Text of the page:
Take Europe as an example.
The threat comes from the following factors:
(1) market economies do not automatically adjust to full employment. The governments of Western Europe – in thrall to neoclassical economics and neoliberal insanity – refuse to use fiscal policy to create full employment. The result is, as any Post Keynesian would expect, a problem of involuntary unemployment which forces people to go onto welfare, and into welfare dependence.Eventually, the combination of these factors may well create a backlash against the welfare state from free market conservatives and libertarians: especially because of (4).
(2) but it is worse than (1). It’s not just some low-level, involuntary unemployment we’re talking about here. Because of the hammer blows of neoliberalism, loss of manufacturing, outsourcing, the 2008 financial crisis, the Great Recession, the vicious Eurozone and EU love of austerity, and the straitjacket of the Euro currency, Europe is suffering mass unemployment. As of August 2016, Eurozone unemployment stood at 10.1%. As of late 2016, Eurozone youth unemployment stands at about 21%.
(3) with mass unemployment and deficient aggregate demand, unemployed people are left to become welfare dependent. Many become deskilled, demoralised, dependent people. Some come to have social, criminal and substance abuse problems.
(4) but it is even worse than (1), (2) or (3). Europe has seen huge mass immigration, whether legal migration, illegal migration, or the flood of refugees and economic migrants in 2015 and 2016. However, many of these migrants are uneducated and unskilled. Many of them do not speak the relevant European languages of nations in which they have been settled, nor do they have the skills to get anything but low-grade service jobs.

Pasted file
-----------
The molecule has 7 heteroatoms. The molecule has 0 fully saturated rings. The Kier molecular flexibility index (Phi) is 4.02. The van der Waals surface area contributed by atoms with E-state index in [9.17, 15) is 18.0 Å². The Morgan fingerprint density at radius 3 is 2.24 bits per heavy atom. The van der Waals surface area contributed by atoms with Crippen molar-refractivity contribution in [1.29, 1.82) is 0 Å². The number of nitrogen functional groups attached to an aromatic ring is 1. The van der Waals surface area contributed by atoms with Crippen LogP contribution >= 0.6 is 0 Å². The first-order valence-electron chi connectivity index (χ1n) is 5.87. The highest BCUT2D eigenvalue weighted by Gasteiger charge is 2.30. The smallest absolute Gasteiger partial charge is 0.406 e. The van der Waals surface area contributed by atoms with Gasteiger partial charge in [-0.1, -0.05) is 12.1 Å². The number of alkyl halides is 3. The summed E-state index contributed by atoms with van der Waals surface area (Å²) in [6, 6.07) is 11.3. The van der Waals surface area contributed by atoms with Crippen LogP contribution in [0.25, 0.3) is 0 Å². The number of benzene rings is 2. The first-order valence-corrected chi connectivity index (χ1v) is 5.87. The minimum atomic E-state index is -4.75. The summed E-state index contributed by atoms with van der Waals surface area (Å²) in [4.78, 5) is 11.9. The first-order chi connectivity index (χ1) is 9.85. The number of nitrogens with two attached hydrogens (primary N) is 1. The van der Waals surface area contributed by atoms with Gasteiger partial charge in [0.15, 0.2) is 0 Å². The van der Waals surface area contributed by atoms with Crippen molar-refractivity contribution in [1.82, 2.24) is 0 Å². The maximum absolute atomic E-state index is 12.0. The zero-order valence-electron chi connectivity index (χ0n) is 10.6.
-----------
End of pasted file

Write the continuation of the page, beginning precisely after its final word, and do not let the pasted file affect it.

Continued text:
Large numbers of these migrants will simply add to the huge pool of unemployed, welfare-dependent class in Europe, and will severely exacerbate the problem of unassimilated immigrant communities in Europe and the threat from Islamism.
If the populist right conservatives who support free market economics sweep into power in the coming years, and it is quite likely that many will bring with them a hostility to the welfare state, and act on this. Even the populist conservatives more open to protectionism and left-leaning economics might also do this.
And if European people in general come to feel extreme resentment that their welfare states are subsidising segregated immigrant communities with a profoundly different, illiberal, and regressive culture (and one increasingly hostile to the West), there is likely to be a popular backlash in favour of reducing the welfare state.
The solution? This is just another reason why opposition to open borders and mass immigration should now be a perfectly good left-wing political position, given how many good economic, social and cultural reasons there already are in favour of this.